Eric Hobsbawm: Why historian's loyalty to Marxism never wavered
By Timothy Snyder, special for CNN
Editor’s note: Eric Hobsbawm, seen by many peers as the greatest post-war historian of European ideas, has died aged 95. Here, Timothy Snyder, Housum Professor of History at Yale University, explains why Hobsbawm’s determination to stick with Marxism long after it went out of fashion made his message so special to historians and readers around the world. The paperback of Snyder’s most recent book, “Bloodlands: Europe Between Hitler and Stalin,” was released on Monday.
(CNN) — Why did Eric Hobsbawm, one of the greatest historians of modern times, remain a Marxist after the end of the Soviet Union, and defend communism into the 21st century?
To be a man of Hobsbawm’s generation was to have experienced the collapse of capitalism in the Great Depression, to be a Jew of Hobsbawm’s generation was to have seen the rise of Hitler and Nazi Germany. In those years of the 1930s, the years when Hobsbawm was a brilliant youth, was to face what seemed to be a binary choice, to be with the Nazis or against them. And no one seemed to be more against the Nazis than the communists. Hobsbawm joined the Communist Party as a very young man, and was loyal, in his way, to the end.
Communism also offered, as perhaps no non-religious ideas do today, a sense of community. To belong to the Communist Party was to have a sense of conspiracy, a loyalty to friends who had suffered and would suffer more, and a collective sense that the struggle was not in vain, for a more glorious world could and would come. Like religion for Americans, who repeat that “things happen for a reason,” communism offered a logic of pain and progress. Every arrest, every sentence to a concentration camp, every execution was not just a moment of horror, but further proof of capitalism’s decadence and weakness.
And elsewhere …
by Esther Hadley
Eric Hobsbawm at his London home: the historian’s lifelong commitment to Marxism made him a controversial figure. Photograph: Anne Katrin Purkiss/Rex
Eric Hobsbawm, one of the leading historians of the 20th century, has died, his family said on Monday.
Hobsbawm, a lifelong Marxist whose work influenced generations of historians and politicians, died in the early hours of Monday morning at the Royal Free Hospital in London after a long illness, his daughter Julia said. He was 95. » Continue reading
Eric Hobsbawm joined the Communist Party aged 14
Eric Hobsbawm, one of Britain’s most eminent historians, has died at the age of 95, his family have confirmed.
He died in the early hours of Monday morning at the Royal Free Hospital in London where he had been suffering from pneumonia, his daughter Julia said.
Mr Hobsbawm, a historian in the Marxist tradition, wrote more than 30 books.
His reputation rests largely on four works, including History of the 20th Century, The Age of Extremes, which has been translated into 40 languages. » Continue reading
By Stephen Kotkin
E. J. Hobsbawm, who was born the same year as the Russian Revolution, and driven to Britain from Central Europe by Nazism, died on October 1st, aged ninety-five. I met him just once, as a junior professor among senior colleagues who had a long acquaintance with “Eric.” On that single occasion, a dinner in Princeton University’s faculty club, following a Hobsbawm lecture, he came across as refreshingly serious—intellectually curious and politically engaged—yet un-full of himself. He had already long ago become probably the world’s best known living historian, with books translated into some forty languages. » Continue reading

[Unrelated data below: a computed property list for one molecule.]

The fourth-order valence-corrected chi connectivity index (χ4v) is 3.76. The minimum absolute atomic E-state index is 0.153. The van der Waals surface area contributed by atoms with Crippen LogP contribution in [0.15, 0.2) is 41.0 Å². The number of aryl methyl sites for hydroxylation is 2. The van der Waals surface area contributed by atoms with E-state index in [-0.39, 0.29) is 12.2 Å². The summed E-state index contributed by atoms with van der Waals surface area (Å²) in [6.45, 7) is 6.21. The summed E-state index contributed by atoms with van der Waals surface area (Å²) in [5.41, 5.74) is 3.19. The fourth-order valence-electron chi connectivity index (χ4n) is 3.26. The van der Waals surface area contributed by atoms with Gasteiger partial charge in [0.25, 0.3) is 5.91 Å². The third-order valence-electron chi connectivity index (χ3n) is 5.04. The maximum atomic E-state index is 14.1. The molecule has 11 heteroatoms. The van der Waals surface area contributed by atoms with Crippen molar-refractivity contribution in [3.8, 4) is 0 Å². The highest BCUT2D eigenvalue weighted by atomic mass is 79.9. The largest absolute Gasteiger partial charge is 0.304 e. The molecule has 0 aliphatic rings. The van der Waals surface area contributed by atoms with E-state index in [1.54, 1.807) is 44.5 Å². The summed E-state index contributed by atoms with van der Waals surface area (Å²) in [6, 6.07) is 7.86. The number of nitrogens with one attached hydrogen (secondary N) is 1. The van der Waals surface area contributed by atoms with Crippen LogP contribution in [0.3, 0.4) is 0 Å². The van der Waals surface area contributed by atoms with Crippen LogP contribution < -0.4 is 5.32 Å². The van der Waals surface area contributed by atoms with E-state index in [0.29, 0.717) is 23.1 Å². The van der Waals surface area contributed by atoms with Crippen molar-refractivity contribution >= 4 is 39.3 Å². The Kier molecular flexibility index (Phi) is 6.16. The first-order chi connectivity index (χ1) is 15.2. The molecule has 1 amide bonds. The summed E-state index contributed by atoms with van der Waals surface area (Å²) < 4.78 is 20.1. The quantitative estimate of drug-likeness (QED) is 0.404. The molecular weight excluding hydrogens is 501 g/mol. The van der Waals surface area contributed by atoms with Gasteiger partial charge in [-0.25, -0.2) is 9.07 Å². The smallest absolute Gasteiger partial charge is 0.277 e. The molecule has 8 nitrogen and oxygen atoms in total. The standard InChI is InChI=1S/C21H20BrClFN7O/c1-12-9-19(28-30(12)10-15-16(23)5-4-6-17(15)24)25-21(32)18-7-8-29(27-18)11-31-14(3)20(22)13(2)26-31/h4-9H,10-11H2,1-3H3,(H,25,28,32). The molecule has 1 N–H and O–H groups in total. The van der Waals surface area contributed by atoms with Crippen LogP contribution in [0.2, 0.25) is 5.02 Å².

Eric Hobsbawm in 2008 | Roland Schlager/European Pressphoto Agency
By William Grimes
Eric J. Hobsbawm, whose three-volume economic history of the rise of industrial capitalism established him as Britain’s pre-eminent Marxist historian, died on Monday in London. He was 95.
The cause was pneumonia, said his daughter, Julia Hobsbawm.
Mr. Hobsbawm, the leading light in a group of historians within the British Communist Party that included Christopher Hill, E. P. Thompson and Raymond Williams, helped recast the traditional understanding of history as a series of great events orchestrated by great men. Instead, he focused on labor movements in the 19th century and what he called the “pre-political” resistance of bandits, millenarians and urban rioters in early capitalist societies. » Continue reading
Eric Hobsbawm was best known for three volumes, spanning the period from 1789 to 1914: “The Age of Revolution” (1962), “The Age of Capital” (1975) and “The Age of Empire” (1987). A later volume, “Age of Extremes”, took the story forward from 1914 to 1991. (Jerry Bauer)
Hobsbawm was read by generations of students and revered for his ability to make history come alive, using his socialist perspective to tell stories from the people’s point of view.
Eric Hobsbawm, who was honored as one of Britain’s most distinguished historians despite retaining an allegiance to the Communist Party that lasted long after many supporters had left in disgust, has died. He was 95.
Hobsbawm died early Monday at a London hospital, said his daughter Julia Hobsbawm. He had pneumonia and leukemia.
Read by generations of students and revered for his ability to make history come alive, Hobsbawm used his socialist perspective to tell stories from the people’s point of view.
His reading of Karl Marx and his experience living in Germany in the 1930s formed his views. He joined the Communist Party in England in 1936 and stayed a member long after Soviet military force crushed the Hungarian uprising in 1956 and the liberal reforms of the Prague Spring in 1968, although he publicly opposed both interventions. » Continue reading